“This story, originally published in France—where it won the prestigious Prix Sorcières—is no doubt provocative. But Cohen-Scali straddles the lines between poignant and profane, humorous and horrific with extraordinary poise and unmistakable panache. Peppered with Polish and German phrasing and appended with an informative author’s note, Konrad’s musings, as wide-eyed as they are wise, are staggeringly singular. A heartrending portrait of unlikely friendship and fierce defiance, and an impeccably researched glimpse into a deeply disturbing point in history. Unforgettable, bizarre, and brilliant.” ―Booklist, starred review
Wonderful Feels Like This by Sara Lövestam; translated by Laura A. Wideburg; Flatiron Books, 2017 (Sweden)
Steffi, a bullied misfit, finds solace in jazz music and befriends Alvar, a senior citizen jazz musician who endured persecution in World War II. Their developing friendship provides Steffi with the ambition to audition for Stockholm’s prestigious music school. This book has been nominated for YALSA’s 2018 Best Fiction for Young Adults list.
“The period details of the war years and bits of Swedish culture are rich and evocative, and Steffi’s story is universal and will appeal to music lovers and outsiders anywhere. This is an offbeat (in a good way) and engaging novel that riffs on issues of bullying, gender identity, self-esteem, and life choices. It is ultimately a coming-of-age tale of a young artist and is as soulful as it is triumphant.” ―School Library Journal
“The translation from Swedish is smooth, and the culture, though different, will feel recognizable and relevant to American readers. Sensitive and deeply moving: outstanding.” ―Kirkus, starred review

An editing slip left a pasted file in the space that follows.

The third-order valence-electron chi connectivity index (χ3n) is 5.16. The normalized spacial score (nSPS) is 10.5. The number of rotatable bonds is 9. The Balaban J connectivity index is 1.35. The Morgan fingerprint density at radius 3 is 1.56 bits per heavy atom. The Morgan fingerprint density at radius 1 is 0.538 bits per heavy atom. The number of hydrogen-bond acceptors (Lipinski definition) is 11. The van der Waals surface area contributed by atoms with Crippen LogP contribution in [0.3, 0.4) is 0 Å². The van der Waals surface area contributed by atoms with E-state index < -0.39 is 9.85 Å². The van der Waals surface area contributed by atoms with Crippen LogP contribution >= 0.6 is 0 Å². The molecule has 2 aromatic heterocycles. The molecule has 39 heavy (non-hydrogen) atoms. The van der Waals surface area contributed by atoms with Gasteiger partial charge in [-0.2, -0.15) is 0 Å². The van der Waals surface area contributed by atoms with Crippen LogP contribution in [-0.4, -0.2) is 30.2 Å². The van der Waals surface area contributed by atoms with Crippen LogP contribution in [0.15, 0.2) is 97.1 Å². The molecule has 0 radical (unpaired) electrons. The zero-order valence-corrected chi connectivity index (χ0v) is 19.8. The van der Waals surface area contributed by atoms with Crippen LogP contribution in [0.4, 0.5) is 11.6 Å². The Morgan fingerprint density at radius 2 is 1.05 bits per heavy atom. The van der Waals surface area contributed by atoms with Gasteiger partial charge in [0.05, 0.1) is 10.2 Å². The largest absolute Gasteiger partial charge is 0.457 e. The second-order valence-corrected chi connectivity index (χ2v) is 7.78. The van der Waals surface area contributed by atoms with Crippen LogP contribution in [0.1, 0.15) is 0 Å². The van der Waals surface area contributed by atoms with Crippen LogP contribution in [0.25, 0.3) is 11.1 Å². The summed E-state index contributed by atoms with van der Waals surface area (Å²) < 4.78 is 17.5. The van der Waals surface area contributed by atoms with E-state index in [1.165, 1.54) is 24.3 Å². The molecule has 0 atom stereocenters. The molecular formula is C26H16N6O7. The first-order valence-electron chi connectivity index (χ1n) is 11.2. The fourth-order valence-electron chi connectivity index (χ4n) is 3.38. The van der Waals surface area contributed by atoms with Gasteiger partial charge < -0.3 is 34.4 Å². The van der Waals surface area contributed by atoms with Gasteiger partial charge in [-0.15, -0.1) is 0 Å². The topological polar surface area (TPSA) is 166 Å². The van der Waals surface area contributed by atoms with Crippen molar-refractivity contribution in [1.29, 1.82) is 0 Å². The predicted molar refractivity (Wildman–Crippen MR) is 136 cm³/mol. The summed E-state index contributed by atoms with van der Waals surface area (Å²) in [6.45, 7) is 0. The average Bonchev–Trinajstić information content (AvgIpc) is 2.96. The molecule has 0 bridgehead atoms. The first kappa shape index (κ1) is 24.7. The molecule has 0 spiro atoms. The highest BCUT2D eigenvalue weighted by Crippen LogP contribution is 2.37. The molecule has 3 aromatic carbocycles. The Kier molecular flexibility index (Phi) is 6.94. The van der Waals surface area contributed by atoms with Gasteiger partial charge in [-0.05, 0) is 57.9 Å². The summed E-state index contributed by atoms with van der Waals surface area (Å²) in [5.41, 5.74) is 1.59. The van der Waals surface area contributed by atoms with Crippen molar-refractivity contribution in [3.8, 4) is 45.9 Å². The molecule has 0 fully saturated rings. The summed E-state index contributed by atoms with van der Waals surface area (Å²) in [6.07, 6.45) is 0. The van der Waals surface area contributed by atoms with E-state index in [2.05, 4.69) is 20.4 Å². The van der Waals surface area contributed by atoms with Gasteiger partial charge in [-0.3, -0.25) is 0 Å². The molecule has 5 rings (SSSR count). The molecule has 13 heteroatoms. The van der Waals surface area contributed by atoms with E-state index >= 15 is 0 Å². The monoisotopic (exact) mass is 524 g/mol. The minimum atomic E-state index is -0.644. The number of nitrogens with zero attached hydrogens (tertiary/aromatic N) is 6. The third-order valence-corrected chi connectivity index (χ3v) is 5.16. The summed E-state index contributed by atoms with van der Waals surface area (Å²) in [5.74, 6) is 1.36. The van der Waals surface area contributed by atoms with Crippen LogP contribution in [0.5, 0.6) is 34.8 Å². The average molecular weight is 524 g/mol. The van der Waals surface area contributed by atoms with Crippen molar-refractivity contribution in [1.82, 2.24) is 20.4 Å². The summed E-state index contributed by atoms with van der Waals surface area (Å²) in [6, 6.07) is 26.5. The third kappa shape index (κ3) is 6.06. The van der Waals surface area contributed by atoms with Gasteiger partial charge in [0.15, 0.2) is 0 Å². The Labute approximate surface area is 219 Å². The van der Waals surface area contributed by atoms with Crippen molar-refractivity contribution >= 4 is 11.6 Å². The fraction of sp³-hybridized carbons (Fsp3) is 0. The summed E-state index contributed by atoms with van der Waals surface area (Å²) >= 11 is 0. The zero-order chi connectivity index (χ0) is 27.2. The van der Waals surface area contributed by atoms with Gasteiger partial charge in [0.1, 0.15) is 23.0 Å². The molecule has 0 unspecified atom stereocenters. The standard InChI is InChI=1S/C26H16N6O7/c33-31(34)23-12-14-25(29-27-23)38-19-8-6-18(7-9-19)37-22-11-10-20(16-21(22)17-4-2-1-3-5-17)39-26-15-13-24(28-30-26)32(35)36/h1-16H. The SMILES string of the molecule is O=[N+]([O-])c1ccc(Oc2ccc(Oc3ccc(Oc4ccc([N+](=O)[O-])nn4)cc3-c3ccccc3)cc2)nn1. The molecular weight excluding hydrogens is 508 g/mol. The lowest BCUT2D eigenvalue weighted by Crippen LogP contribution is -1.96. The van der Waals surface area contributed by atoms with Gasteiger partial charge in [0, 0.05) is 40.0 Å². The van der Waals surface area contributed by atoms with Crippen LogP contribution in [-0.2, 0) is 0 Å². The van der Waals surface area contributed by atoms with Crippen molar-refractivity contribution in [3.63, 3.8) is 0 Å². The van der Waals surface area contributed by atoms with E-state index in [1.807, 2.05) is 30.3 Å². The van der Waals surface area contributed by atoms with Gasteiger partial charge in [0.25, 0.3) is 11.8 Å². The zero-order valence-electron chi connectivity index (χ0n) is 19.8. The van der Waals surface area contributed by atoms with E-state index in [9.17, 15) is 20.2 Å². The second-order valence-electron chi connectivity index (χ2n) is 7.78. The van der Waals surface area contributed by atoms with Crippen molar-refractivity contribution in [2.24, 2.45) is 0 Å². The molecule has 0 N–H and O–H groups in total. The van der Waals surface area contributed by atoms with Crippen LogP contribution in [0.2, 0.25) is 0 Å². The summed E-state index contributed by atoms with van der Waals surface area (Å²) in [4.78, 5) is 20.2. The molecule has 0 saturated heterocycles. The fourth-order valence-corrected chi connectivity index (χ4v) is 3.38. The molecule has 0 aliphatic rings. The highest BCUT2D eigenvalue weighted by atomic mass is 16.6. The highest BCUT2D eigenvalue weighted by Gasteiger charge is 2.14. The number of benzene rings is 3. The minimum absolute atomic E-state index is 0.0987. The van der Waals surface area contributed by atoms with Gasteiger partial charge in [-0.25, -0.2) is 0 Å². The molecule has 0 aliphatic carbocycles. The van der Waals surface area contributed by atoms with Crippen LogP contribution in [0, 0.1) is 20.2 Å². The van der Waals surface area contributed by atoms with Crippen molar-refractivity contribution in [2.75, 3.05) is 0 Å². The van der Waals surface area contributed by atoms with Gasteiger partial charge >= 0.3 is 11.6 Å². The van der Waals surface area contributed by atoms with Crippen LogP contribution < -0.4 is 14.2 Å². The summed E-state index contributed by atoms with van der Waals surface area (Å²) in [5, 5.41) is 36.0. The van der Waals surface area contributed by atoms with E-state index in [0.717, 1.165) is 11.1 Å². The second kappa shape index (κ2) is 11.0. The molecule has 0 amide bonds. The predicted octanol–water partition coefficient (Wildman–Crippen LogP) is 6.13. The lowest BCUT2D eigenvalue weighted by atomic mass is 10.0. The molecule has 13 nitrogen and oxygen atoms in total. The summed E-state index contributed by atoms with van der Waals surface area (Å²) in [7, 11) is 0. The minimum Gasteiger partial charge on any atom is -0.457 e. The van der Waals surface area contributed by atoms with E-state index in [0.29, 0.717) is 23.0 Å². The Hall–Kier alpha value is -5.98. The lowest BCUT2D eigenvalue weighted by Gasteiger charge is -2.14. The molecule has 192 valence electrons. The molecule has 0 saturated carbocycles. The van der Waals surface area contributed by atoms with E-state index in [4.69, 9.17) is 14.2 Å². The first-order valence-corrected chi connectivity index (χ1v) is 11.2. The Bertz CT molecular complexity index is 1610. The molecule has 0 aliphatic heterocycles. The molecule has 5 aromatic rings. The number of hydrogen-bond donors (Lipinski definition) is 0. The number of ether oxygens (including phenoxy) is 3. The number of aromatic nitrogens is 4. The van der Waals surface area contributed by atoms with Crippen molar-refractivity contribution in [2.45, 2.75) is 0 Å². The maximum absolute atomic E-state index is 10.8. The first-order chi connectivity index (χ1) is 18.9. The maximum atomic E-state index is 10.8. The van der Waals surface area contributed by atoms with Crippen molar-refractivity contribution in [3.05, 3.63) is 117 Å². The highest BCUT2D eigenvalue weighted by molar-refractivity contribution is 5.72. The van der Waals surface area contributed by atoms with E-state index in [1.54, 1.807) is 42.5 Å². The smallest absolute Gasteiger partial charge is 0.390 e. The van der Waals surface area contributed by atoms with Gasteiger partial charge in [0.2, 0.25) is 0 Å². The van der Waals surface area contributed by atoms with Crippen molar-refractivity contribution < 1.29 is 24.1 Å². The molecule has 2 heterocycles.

— Jenny Zbrizher, currently reading We Were Eight Years in Power by Ta-Nehisi Coates
Jenny is a librarian at Morris County Library in New Jersey, specializing in YA and foreign language collection development. When she’s not reading, she’s thinking about the next place she’d like to travel while listening to showtunes. Follow her on Twitter @JennywithaZ
The post Translated YA of 2017: a Year-End Roundup of the Latest Titles appeared first on The Hub.
Trying to stay on top of what is coming out in the world of books for teens can be a daunting task. Podcasts about books can be a great way to stay on top of things, and you can listen while multitasking. Listening to bookish podcasts not only has kept me more current with what is coming out, alerted me to movie adaptations, and grown my own TBR list, it has also improved my own booktalking game by hearing other folks’ enthusiasm and descriptions about titles.
Here are five podcasts that tend to focus on the latest releases in teen books. A couple also focus on books published for adults and younger readers that are often worth knowing about.
One of Book Riot many great bookish podcasts, this focuses on all things young adult. Produced every other week, hosts Kelly Jensen and Eric Smith discuss what’s new, exciting, and interesting in the world of teen books. They discuss new releases, what they are excited about, books to film, and usually dive into a topic or theme around teen literature such as books with older protagonists, talking about YA with YA skeptics, and what favorite adult authors they’d love to see write a YA book.